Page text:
Resources to get into physics

In summary, these are some helpful resources: -Feynman lectures: Hewitt's Conceptual Physics: -MOOCs:
  • #1
Hello I am currently in high school and my high school only offers one physics class, but physics has always fascinated me. So my question is what are some resources you all found helpful as you were entering the world of physics? (Websites, blogs, books, video channels, etc...)
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  • #2
It seems you've already found Physics Forums, so that's one for sure. I always enjoyed reading the forum posts that went way over my head. (Senior in HS).

Here are a few Wikipedia articles that are interesting and good basic introductions to someone who is unfamiliar with too many concepts in physics.ödinger's_cat

If you are not in calculus yet, this is a wonderful link that I used to learn a good semester of Calc the summer before my senior year:

This is a resource that has physics classes available for free. [Broken]

Some more interesting but very basic links: [Broken]

Not really physics, but I fascinate myself with this link, even if it is a bit juvenile.

I'm sure there are a few more, but I found these all compiled in a link I sent to my friend a few months ago. Hope they help!
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  • #3
Thank you so much! And thank you for the calc link. I'm a sophomore and currently in a dual enrollment pre calc class so all the exposure I've had to calc has been glossed over
  • #4
No problem! Hope you find those useful.
  • #5
You might consider buying a used college textbook that is light on the math but not full of metaphysical fluff that is often in the bookstore.

One book I would suggest for either of you is Paul Hewitt's Conceptual Physics. Written for 1st or 2nd year college students w/o heavy math. Interesting without weighing you down with hard problems. Get a textbook that is one or two editions older than current version. Should be fairly cheap and an excellent source of information.
  • #6
Sweenebean said:
Hello I am currently in high school and my high school only offers one physics class, but physics has always fascinated me. So my question is what are some resources you all found helpful as you were entering the world of physics? (Websites, blogs, books, video channels, etc...)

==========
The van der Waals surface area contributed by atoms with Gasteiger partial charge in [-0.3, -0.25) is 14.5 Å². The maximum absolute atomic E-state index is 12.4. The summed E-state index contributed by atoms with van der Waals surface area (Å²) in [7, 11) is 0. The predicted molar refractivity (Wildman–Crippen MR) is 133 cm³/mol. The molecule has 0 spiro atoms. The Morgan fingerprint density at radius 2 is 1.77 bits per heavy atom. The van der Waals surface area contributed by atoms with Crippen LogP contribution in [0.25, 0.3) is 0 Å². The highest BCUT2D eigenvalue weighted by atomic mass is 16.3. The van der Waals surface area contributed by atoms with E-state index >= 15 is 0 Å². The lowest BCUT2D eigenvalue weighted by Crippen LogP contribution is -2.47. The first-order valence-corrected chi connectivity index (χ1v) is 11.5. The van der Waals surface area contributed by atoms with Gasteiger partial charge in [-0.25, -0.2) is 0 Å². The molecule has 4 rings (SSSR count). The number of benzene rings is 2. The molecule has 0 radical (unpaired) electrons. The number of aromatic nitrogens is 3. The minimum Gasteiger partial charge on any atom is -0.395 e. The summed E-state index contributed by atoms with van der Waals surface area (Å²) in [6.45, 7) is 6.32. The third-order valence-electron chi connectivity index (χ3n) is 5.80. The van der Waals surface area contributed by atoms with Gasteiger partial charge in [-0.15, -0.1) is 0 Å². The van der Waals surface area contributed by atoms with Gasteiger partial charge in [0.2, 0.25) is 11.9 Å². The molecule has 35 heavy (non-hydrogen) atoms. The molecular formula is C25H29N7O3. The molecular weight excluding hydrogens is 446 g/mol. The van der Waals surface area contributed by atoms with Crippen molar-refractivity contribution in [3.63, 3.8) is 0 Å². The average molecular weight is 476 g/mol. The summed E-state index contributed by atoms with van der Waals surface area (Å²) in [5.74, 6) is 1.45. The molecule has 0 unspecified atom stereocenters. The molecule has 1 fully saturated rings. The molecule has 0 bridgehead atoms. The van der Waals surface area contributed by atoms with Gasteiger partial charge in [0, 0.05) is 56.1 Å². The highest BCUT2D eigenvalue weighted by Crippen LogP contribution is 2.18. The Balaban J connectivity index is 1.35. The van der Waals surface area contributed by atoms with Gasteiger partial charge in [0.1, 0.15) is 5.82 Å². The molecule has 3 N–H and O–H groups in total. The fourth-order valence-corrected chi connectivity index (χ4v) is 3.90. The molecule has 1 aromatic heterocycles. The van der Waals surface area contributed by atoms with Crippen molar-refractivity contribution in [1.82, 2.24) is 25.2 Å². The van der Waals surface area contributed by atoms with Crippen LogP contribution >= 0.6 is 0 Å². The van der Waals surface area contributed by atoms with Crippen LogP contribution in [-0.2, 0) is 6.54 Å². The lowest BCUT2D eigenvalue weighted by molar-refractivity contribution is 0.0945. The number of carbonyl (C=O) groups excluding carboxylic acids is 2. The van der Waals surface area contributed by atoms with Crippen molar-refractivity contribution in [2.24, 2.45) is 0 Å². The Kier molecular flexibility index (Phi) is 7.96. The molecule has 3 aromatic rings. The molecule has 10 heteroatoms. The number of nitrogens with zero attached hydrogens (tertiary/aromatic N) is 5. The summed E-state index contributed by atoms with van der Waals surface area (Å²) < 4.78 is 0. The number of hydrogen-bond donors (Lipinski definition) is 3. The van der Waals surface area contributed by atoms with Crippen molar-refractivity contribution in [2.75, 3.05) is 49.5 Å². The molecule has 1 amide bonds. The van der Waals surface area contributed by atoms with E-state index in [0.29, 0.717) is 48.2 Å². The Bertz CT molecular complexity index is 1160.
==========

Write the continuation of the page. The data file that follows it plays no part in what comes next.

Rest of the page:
Have you gone through this?

  • #7
A great introduction is the Feynman Lectures. They follow a slightly different order than one that you'll find in courses which is beneficial because when/if you take those it will be a fresh take on the material. The Lectures can be semi-expensive on their own in physical form (unless you visit your local library!). In online form they're available for the wonderful price of free. When it gets more into the details the math can get slightly confusing if you haven't had calculus or some linear algebra. His in-text explanations are very unique and well worth checking out at any stage in your physics career however.

Here is the online version:

Edit: If you're interested in becoming a scientist then absolutely read ZapperZ's post. It contains VALUABLE information and will present your development as a good physicist in a realistic light. The road is HARD and is only worth it if you LOVE physics or whatever you choose to study.
  • #8
I suggest you to take a couple of MOOC courses in edx, coursera or World Science U. The topics include calculus, differential equation, linear algebra, classical mechanics, electricity and magnetism, waves and optics, special relativity, quantum mechanics and many more. Taking a course is just not the same as studying a material by yourself. You'll have well designed course content and a group of co-learners to learn from.

What are some good resources to get into physics?

There are many online resources that can help you get started with learning physics. Some popular options include Khan Academy, Physics Classroom, and HyperPhysics. You can also find textbooks, online courses, and video lectures from reputable universities.

Is it necessary to have a strong math background to understand physics?

While a strong math background can definitely be helpful in understanding physics, it is not absolutely necessary. Many resources and courses are designed to introduce the necessary math concepts as you learn physics. However, having a basic understanding of algebra and calculus will definitely make it easier to grasp the concepts.

What are some hands-on resources for learning physics?

There are many hands-on resources available for learning physics, such as physics kits, experiments, and simulations. These resources can help you visualize and apply the concepts you are learning. You can also join physics clubs or attend workshops and conferences to engage in hands-on activities and discussions with fellow learners.

Are there any online communities for physics enthusiasts?

Yes, there are many online communities for physics enthusiasts where you can connect with others who share your passion for physics. Some popular options include Reddit's r/physics, Physics Forums, and Quora. These communities can provide a platform for discussions, asking and answering questions, and sharing resources and tips.

How can I apply my knowledge of physics to real-world problems?

Physics is a fundamental science that can be applied to many real-world problems, from understanding the behavior of matter and energy to developing new technologies. You can explore physics applications in various fields such as engineering, medicine, and environmental science. Additionally, many resources offer practical examples and case studies to help you see how physics can be applied in different contexts.

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